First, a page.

Who leads the customer experience?
How you answer can make a real difference to your company’s business. When done well, customer-experience initiatives can reduce cost, increase profitability and revenues, and improve customer retention. But the bar is getting higher as customer experience crosses multiple channels and formats. At the same time, customer expectations continue to rise–increasing both the opportunity to get it wrong and the impact of doing so.
Who leads the customer experience matters more as traditional product-based value propositions give way to customer experience as the key company differentiator. Eighty-nine percent of companies surveyed by Gartner said they will be competing primarily on the basis of customer experience in 2016, and three-quarters of consumers said they will stop doing business with a company after a bad customer experience, according to a recent study conducted by my colleagues at the Economist Intelligence Unit (EIU).
So who is in charge?
Another recent EIU study put the onus on the very top of the organization: Fifty-eight percent of companies that said they are more profitable than their competitors reported that the CEO is in charge of customer experience, while only 37% of less profitable companies said the same.
But while a correlation between CEO leadership and successful customer experience is clear, so is confusion within organizations. According to the latter EIU study, 72% of CEOs around the world said they think they are in charge, but only 27% of the other executives surveyed–predominantly other C-suite executives–agreed. And when we looked at the other members of the C-suite, things became even more confusing. For example, almost one in three respondents in IT (32%) said the CIO is in charge of customer-experience transformation initiatives, but only 5% in either sales and marketing or general management agreed.
Likewise, 35% of sales and marketing respondents said the CMO is leading initiatives, but only 13% in general management and 6% in operations and production went along. And 19% of those in operations and production said they think the COO is in charge, an opinion shared by only 4% in sales and marketing and 5% in IT. (In North America, 81% of CEOs said they believe they lead customer-experience transformation initiatives, but nearly one-quarter of other executives pointed to the CMO or CIO as leading.)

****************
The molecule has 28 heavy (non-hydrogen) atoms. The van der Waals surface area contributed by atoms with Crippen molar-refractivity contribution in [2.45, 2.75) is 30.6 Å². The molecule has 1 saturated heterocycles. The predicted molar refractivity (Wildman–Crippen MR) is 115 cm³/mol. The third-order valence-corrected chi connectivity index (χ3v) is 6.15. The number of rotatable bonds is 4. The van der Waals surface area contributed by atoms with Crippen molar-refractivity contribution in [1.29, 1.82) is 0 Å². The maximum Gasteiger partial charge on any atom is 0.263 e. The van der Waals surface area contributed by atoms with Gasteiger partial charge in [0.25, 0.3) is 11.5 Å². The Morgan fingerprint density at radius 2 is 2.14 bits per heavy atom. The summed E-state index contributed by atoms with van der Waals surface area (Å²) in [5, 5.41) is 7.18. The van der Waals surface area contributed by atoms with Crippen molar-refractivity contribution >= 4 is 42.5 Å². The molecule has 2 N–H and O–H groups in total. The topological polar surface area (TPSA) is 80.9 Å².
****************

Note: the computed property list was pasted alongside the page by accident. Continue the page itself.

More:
And, just to add to the confusion, in a third EIU study, 75% of CMOs said they would be leading the customer experience in three to five years–a direction validated by the Gartner study.
What’s going on?
Today’s customer experience must cross multiple channels: the Web, email, SMS, social media, telephone, face-to-face interactions. Getting it right requires collaboration–and leadership–among the entire C-suite. Customers expect a seamless experience as their transactions cross channels, but companies tend to think in terms of individual platforms–and of individual teams focused on those platforms.
Add the technical complexity of creating a coherent experience across platforms, tight budgets, and internal organizational barriers, and you can see why almost two-thirds of companies surveyed by the EIU said they believe that “customer experience is more important than my organization realizes.”
The good news: One in two companies globally will be boosting investment in customer experience by more than 10% over the next three years, the EIU found. And those companies that are investing most in customer experience are seeing the benefits. More than a quarter of companies that said their revenue growth is much stronger than their competitors’ have increased spending on customer experience by more than 25% over the past three years.
Customer experience sits on the outer edge of the new relationship between customers and companies. Seamlessly serving customers can be a wedge to break down internal silos and a path toward increased profitability. But successful transformation requires a new model of leadership, one that is less about internal ownership and more about cross-functional collaboration.
See what the Twitterverse is saying about customer experience: